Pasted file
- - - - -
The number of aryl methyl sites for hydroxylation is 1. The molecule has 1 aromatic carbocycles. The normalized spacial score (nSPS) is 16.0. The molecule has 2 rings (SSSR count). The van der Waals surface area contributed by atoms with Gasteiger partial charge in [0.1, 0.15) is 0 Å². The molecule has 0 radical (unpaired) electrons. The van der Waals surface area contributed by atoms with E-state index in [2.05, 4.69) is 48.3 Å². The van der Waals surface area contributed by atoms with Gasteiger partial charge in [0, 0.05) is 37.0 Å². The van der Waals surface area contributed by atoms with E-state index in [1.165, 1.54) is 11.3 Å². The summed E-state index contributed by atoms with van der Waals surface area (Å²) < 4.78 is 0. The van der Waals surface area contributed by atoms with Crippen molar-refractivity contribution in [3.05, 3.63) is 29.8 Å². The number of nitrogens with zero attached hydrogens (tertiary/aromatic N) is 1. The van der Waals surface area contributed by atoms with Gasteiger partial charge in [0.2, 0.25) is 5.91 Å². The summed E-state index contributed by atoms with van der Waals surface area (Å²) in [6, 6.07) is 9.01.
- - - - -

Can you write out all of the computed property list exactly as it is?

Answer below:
The number of aryl methyl sites for hydroxylation is 1. The molecule has 1 aromatic carbocycles. The normalized spacial score (nSPS) is 16.0. The molecule has 2 rings (SSSR count). The van der Waals surface area contributed by atoms with Gasteiger partial charge in [0.1, 0.15) is 0 Å². The molecule has 0 radical (unpaired) electrons. The van der Waals surface area contributed by atoms with E-state index in [2.05, 4.69) is 48.3 Å². The van der Waals surface area contributed by atoms with Gasteiger partial charge in [0, 0.05) is 37.0 Å². The van der Waals surface area contributed by atoms with E-state index in [1.165, 1.54) is 11.3 Å². The summed E-state index contributed by atoms with van der Waals surface area (Å²) < 4.78 is 0. The van der Waals surface area contributed by atoms with Crippen molar-refractivity contribution in [3.05, 3.63) is 29.8 Å². The number of nitrogens with zero attached hydrogens (tertiary/aromatic N) is 1. The van der Waals surface area contributed by atoms with Gasteiger partial charge in [0.2, 0.25) is 5.91 Å². The summed E-state index contributed by atoms with van der Waals surface area (Å²) in [6, 6.07) is 9.01.